More generally, it discusses how to maintain information about a business process, and how to use that information
for reporting. Kimball refers to this information as Process Execution Metadata, and we will discuss both Run
Results and Exception Handling (Kimball 2004). The goals of such feedback can be many: improve the processes,
clearly define SLA achievements, provide ROI metrics, etc.
More specifically, it discusses a technique of capturing exactly where in an ETL process a show-stopping error
occurs. The data captured are details like which program was running, what type of situation existed, where that
data came from, when it happened, etc.
The focus of this paper is on ETL processes, specifically using DI Studio. Thus some level of familiarity with DI
Studio, database modeling, and SQL are useful to follow the technical content, but not necessary to understand the
business value described.
Assume a company is responsible for accepting data feeds from various clients, adds value to this data through their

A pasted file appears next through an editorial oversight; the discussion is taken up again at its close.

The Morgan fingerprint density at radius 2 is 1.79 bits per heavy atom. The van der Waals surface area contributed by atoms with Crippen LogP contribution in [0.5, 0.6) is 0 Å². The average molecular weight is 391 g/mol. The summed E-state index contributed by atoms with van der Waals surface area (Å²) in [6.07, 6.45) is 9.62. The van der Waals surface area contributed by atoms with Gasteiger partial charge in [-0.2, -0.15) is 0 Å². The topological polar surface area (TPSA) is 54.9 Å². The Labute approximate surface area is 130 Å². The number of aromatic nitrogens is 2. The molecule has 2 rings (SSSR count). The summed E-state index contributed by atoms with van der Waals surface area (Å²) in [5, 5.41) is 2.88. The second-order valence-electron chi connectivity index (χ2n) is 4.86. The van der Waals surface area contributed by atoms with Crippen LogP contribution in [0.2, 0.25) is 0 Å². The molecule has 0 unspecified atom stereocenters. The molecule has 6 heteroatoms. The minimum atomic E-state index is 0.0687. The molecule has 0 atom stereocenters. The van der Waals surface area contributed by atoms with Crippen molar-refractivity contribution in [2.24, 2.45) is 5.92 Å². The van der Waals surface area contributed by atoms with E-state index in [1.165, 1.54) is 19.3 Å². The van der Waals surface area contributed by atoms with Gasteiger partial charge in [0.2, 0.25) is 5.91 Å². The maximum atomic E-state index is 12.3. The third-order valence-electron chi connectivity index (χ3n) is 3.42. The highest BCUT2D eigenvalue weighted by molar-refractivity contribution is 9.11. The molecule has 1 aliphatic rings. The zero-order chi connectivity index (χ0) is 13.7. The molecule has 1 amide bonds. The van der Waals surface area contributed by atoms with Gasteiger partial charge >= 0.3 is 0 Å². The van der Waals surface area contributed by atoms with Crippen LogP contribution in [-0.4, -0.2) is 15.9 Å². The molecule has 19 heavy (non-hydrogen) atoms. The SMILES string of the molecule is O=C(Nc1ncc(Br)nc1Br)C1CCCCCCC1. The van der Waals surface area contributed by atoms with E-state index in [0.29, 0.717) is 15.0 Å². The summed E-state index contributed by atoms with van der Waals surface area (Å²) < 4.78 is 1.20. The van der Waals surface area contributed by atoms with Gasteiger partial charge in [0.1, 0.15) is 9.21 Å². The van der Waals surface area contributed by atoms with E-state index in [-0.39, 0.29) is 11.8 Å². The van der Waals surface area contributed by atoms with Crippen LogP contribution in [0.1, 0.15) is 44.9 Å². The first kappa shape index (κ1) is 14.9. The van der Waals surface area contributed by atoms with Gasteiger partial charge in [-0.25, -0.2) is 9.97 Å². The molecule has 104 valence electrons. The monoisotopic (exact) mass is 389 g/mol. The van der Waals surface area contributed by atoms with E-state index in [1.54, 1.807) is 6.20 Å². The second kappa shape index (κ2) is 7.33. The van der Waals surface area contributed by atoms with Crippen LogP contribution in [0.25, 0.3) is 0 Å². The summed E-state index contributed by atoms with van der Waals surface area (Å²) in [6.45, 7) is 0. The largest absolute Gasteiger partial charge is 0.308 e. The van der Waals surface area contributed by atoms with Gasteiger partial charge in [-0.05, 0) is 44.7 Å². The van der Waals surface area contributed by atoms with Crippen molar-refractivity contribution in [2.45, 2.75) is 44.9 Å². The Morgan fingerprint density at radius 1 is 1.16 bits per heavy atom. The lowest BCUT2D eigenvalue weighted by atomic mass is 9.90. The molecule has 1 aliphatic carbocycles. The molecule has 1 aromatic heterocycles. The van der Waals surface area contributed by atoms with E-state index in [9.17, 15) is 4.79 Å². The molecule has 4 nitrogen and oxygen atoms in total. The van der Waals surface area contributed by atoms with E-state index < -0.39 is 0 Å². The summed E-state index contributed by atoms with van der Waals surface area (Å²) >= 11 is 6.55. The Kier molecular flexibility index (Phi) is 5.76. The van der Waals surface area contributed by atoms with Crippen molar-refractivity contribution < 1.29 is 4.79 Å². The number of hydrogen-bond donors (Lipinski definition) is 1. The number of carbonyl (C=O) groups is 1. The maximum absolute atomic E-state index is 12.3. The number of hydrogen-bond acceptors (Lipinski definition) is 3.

proprietary data manipulation logic, warehouses this data, and provides regular reports back to the clients. This
scenario is common in the financial world (think brokers sending continuous trading data), in the retail world (think
nationwide point-of-sale information being sent to corporate), and others.
As a consultancy, we at ThotWave® have recently seen more interest by businesses in knowing exactly what is
happening in their internal processes, as well as identifying where problems occur as early as possible.
What is a bad feed (switched columns, not all required files arrived on time, unknown files arriving)?